2016.12.01 - 5:00 PM
Samberg Conference Center (E52, 7th Floor) 50 Memorial Drive Cambridge, MA

Founded in 1995, SOHO China is currently Asia’s largest commercial real estate IPO. As the largest prime office developer in Beijing and Shanghai, their properties have already become landmark buildings in these cities’ modern skylines. In 2014 SOHO China launched “SOHO 3Q” pioneering the concept of coworking in China.

2016.11.17 - 12:30 PM

In the past decades, while undergoing the unprecedented process of rapid urbanization, China has seen significant achievements and critical challenges as well in urban and rural development, among which the enlarging disparity between the urban and rural areas, along with the sustained expansion of the urban areas and the remarkable declining of the rural areas, is one of the facts which endangers the balanced urban-rural development for healthy urbanization. Undeniably, this is, to a considerable extent, due to the urban-rural dual system which dated from the planned economy period. Starting with the definition of urban and rural areas in Chinese context, this lecture firstly decodes the urban-rural dual system from the perspectives of jurisdiction, household management, and land management and analyzes the problems of spatial development it brought about at the macro level. It then takes the towns and villages in the metropolitan area of Beijing as example, to probe into the difficulties and trends of rural development at the micro level, and concludes with some thinking on the role of rural planning in rural regeneration.

2016.11.14 - 12:30 PM

Dr. Yuan Xiao is an Urban Development Specialist at the World Bank's Middle East and North African region.  She previously worked at Columbia University as an assistant professor in urban planning, and as a postdoctoral research scholar at Columbia Law School.  She obtained her PhD in Urban and Regional Planning from MIT in 2014, with an award-winning dissertation on urbanization and land governance in China.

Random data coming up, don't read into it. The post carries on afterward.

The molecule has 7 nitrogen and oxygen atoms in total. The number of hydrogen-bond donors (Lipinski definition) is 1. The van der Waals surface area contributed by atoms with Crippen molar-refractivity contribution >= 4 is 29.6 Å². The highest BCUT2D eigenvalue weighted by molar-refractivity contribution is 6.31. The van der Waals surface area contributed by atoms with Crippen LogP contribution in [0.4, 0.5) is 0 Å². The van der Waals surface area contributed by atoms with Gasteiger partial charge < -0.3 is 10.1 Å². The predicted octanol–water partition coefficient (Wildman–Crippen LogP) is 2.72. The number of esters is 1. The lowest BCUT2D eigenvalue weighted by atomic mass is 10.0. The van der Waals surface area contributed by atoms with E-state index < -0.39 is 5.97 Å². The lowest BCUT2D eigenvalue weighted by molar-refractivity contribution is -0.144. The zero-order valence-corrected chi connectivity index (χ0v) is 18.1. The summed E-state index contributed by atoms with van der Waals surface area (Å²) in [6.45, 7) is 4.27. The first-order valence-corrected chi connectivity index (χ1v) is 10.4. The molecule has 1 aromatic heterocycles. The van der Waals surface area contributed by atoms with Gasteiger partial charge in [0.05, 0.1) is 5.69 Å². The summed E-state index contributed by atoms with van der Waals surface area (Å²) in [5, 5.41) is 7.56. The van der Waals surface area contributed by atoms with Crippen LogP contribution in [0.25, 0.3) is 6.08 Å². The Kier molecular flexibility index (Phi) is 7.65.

2016.10.17 - 12:30 PM

Cities facilitate learning and human capital accumulation. In a dense, local labor market, workers can benefit from knowledge spillovers and therefore enhance their productivity. This is supported by many empirical studies from developed countries. Less is known in cities in developing countries. Using micro data from the 2004 manufacturing census and 2005 population census in China, we find that overall workers benefit from labor market pooling and knowledge spillovers in Chinese cities, but rural migrants benefit much less than do local urban residents.

2016.09.26 - 12:30 PM
Prof. Anthony G.O. Yeh is Chan To-Hann Professor in Urban Planning and Design and Chair Professor of Department of Urban Planning and Design and Director of GIS Research Centre, and former Dean of Graduate School, Director of Centre of Urban Studies and Urban Planning,  Institute of Transport Studies, and Head of Department of Urban Planning and Design at the University of Hong Kong.
2016.09.23 - 3:30 PM